Latest Marine mammal Stories
When research biologist Brittany Hancock-Hanser came upon the scene of a killer whale attack, the only thing she found left of the victim was a heart, some lungs and a bunch of oil. It was a classic case of "Who Bit the Dust?"
The pre-Ice Age marine mammals of the North Pacific were a diverse and fascinating lot, according to an analysis of hundreds of fossil bones and teeth excavated from the San Francisco Bay Area's Purisima Formation.
A new genetic study shows there are five distinct humpback whale populations in the North Pacific Ocean.
Newly discovered evidence that killer whales can hunt marine mammals during the nighttime has led scientists to suggest that the creatures can use their hearing to help locate prey.
A team of scientists has devised a novel method for monitoring artificial marine noise in Scotland’s Moray Firth inlet.
One of the richest ecosystems in the world, the California Current System, is driven by nutrient input from coastal upwelling and supports a great diversity of marine life. It is also heavily impacted by human activities, much like other coastal regions.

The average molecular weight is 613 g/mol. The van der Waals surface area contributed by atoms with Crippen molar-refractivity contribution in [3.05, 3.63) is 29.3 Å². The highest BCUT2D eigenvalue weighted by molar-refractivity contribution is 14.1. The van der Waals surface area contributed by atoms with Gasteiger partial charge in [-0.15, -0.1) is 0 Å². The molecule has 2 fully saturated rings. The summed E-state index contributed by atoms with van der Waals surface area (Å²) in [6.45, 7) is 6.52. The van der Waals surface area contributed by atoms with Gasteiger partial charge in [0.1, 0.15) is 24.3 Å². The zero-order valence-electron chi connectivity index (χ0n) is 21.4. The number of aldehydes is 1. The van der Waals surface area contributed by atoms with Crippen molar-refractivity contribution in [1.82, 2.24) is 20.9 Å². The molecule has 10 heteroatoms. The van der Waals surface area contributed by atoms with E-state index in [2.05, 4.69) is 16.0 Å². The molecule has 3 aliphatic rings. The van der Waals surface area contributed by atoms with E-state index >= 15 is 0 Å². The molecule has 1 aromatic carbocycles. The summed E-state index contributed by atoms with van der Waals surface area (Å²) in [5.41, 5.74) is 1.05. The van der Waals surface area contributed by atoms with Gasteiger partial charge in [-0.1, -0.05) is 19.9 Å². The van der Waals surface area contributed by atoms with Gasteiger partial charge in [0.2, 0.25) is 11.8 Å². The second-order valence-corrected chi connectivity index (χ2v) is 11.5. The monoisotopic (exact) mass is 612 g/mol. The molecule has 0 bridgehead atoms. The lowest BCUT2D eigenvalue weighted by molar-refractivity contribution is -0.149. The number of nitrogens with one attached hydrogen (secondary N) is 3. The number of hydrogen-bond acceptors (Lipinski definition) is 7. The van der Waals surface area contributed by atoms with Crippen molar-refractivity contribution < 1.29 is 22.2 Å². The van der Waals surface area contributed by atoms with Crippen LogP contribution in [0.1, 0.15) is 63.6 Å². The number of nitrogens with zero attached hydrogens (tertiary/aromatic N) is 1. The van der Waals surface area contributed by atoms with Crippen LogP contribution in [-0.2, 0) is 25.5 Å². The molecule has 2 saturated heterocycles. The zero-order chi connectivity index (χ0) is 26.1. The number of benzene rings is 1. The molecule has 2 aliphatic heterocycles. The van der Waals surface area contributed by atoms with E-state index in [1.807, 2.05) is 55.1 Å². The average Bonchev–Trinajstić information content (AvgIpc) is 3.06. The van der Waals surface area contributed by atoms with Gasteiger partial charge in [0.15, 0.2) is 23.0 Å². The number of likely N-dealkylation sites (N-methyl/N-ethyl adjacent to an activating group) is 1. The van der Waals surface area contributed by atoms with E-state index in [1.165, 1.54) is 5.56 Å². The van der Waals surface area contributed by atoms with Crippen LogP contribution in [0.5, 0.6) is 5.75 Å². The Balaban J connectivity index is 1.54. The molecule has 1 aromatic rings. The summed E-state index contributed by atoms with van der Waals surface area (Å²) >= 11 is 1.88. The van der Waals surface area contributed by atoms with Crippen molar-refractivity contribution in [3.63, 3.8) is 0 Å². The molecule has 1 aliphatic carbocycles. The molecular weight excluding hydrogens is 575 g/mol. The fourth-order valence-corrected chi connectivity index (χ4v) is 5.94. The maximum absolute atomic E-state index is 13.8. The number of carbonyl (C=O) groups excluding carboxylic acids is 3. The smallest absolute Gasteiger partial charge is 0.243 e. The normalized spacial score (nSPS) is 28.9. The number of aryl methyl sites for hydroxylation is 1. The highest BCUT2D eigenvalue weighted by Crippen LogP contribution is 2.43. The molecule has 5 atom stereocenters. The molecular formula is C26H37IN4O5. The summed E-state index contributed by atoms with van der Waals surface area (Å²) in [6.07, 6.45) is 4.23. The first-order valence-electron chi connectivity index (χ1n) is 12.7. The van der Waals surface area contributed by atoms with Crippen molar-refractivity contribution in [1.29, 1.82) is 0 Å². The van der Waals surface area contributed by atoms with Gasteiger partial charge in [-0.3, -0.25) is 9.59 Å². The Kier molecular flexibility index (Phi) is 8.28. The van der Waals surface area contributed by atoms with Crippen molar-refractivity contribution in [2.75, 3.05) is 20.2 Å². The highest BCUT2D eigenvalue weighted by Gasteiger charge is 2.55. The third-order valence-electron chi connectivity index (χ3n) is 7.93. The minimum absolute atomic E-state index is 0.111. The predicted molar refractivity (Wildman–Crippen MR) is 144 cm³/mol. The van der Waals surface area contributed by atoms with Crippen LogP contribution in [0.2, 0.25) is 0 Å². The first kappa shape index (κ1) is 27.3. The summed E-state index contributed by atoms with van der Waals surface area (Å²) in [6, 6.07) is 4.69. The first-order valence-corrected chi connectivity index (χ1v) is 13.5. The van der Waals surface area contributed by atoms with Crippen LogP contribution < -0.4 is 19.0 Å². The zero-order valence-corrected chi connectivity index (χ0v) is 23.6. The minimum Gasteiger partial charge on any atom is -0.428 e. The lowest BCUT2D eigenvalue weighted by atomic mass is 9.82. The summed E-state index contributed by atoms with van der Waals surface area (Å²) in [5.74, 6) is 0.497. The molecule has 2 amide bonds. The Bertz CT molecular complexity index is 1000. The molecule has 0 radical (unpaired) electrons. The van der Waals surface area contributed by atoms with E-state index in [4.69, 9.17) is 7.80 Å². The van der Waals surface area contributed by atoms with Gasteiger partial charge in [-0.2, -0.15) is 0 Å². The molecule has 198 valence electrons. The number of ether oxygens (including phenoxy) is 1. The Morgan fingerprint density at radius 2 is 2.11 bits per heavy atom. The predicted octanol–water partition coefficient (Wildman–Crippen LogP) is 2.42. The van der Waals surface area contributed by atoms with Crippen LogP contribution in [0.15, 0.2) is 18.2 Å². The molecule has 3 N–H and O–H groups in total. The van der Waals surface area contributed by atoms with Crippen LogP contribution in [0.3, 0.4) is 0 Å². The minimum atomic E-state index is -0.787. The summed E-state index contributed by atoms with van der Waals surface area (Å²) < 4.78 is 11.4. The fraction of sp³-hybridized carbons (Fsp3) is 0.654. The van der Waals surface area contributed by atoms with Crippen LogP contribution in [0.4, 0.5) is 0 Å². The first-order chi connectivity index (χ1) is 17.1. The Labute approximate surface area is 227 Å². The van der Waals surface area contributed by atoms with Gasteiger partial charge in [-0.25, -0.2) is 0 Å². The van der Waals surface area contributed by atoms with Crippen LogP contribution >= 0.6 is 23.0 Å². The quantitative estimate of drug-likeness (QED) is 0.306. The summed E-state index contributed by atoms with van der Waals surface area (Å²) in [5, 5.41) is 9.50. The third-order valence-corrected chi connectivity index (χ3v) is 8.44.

Humpback whale populations are on the rise in the coastal fjords of British Columbia, doubling in size from 2004 to 2011
While bans against whale hunting have greatly reduced the direct threat fishermen pose to the marine mammals, a new study points to a deadly indirect threat – potential entanglement in fishing lines.
In October 1972, Congress passed the Marine Mammal Protection Act (MMPA), a landmark law that enacted a moratorium on the import, export, and financial transaction of any marine mammal or their parts within the United States.
High-energy prey make for high-energy predators in the marine world. Survival, for those predators, depends on sustaining the right kind of high-energy diet, so not just any prey will do.
- Withering but not falling off, as a blossom that persists on a twig after flowering.